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 Quick breads  Muffins, biscuits, pancakes, waffles, popovers  Yeast breads  Sandwich bread, pizza crust, pita bread, rolls, pretzels, pastries, doughnuts,

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Presentation on theme: " Quick breads  Muffins, biscuits, pancakes, waffles, popovers  Yeast breads  Sandwich bread, pizza crust, pita bread, rolls, pretzels, pastries, doughnuts,"— Presentation transcript:

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2  Quick breads  Muffins, biscuits, pancakes, waffles, popovers  Yeast breads  Sandwich bread, pizza crust, pita bread, rolls, pretzels, pastries, doughnuts, croissants, and bagels  Cakes  Cookie  Pastries – pies

3  Freshly baked items  Brown-and-serve baked goods  Refrigerated Doughs  Frozen doughs and baked goods

4  Air tight packaging  Room temperature  Freezer  Prevents molding  Product may dry out – bread is best for toast

5  Depends on the amount of convenience  Baking items at home = cost can vary depending upon the item  The overall taste will increase  Breads Differ In :  Size variation ▪ Watch the serving size!  Extra ingredients ▪ Add to flavoring but can increase the cost  Brand ▪ Sarah Lee vs Great Value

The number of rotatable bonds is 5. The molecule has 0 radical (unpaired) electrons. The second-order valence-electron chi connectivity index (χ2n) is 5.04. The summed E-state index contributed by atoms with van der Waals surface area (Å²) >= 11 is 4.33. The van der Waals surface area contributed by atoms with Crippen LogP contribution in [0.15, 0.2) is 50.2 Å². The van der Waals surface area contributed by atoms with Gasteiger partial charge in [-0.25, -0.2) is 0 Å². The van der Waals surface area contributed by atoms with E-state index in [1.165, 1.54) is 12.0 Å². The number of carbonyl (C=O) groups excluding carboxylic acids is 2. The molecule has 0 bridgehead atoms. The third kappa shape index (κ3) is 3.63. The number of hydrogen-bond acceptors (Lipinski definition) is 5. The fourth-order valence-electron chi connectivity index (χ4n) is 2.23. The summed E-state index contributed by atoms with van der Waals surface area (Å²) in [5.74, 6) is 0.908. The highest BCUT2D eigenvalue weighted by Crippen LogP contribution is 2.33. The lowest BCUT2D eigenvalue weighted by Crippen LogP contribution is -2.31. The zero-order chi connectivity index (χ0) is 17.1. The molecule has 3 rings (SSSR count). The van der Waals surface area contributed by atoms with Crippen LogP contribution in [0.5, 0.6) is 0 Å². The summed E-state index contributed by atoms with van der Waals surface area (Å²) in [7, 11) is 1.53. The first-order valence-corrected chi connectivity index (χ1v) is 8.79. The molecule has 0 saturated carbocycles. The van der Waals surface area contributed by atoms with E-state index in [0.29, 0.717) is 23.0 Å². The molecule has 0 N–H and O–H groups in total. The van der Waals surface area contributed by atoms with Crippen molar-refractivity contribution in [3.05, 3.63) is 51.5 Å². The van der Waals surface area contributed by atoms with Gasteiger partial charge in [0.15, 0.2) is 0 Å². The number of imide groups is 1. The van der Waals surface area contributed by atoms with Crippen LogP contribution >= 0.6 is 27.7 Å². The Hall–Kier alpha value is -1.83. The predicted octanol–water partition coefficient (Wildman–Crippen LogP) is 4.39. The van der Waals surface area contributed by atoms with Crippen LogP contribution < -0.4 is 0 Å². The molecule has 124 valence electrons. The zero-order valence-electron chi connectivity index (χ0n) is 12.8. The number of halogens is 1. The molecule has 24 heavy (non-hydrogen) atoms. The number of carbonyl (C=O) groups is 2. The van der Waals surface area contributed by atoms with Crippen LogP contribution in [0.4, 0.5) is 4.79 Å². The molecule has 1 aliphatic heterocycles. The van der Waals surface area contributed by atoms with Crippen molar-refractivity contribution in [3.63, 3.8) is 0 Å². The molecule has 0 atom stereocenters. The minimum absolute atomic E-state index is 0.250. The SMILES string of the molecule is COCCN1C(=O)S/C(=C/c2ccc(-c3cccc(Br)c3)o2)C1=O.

6  Oven temps  Correct temps help baked goods rise properly ▪ Too hot – crust will form too quickly ▪ Too low – rises too fast and gases escape before the structure is ready  Preheat: turn oven on about 10 minutes before using to the desired temp  Choosing pan  Use right depth – too deep or too shallow – may not rise properly  Dark pans – will burn items

7  Prepare the pans  Follow the directions on each recipe  Do not grease the pan when making a high-fat recipe  Grease and flour – rub solid fat on pan and then dust with flour  Spray with cooking spray  Line with paper – foil or parchment paper ▪ Not wax paper

8  Baking  Heated air circulates around the pans freely ▪ 1 inch space between pans and walls  Hot spot: area of concentrated heat that can cause uneven baking and browning ▪ From over crowding the pans  Conventional oven - most recipes are set for this style of oven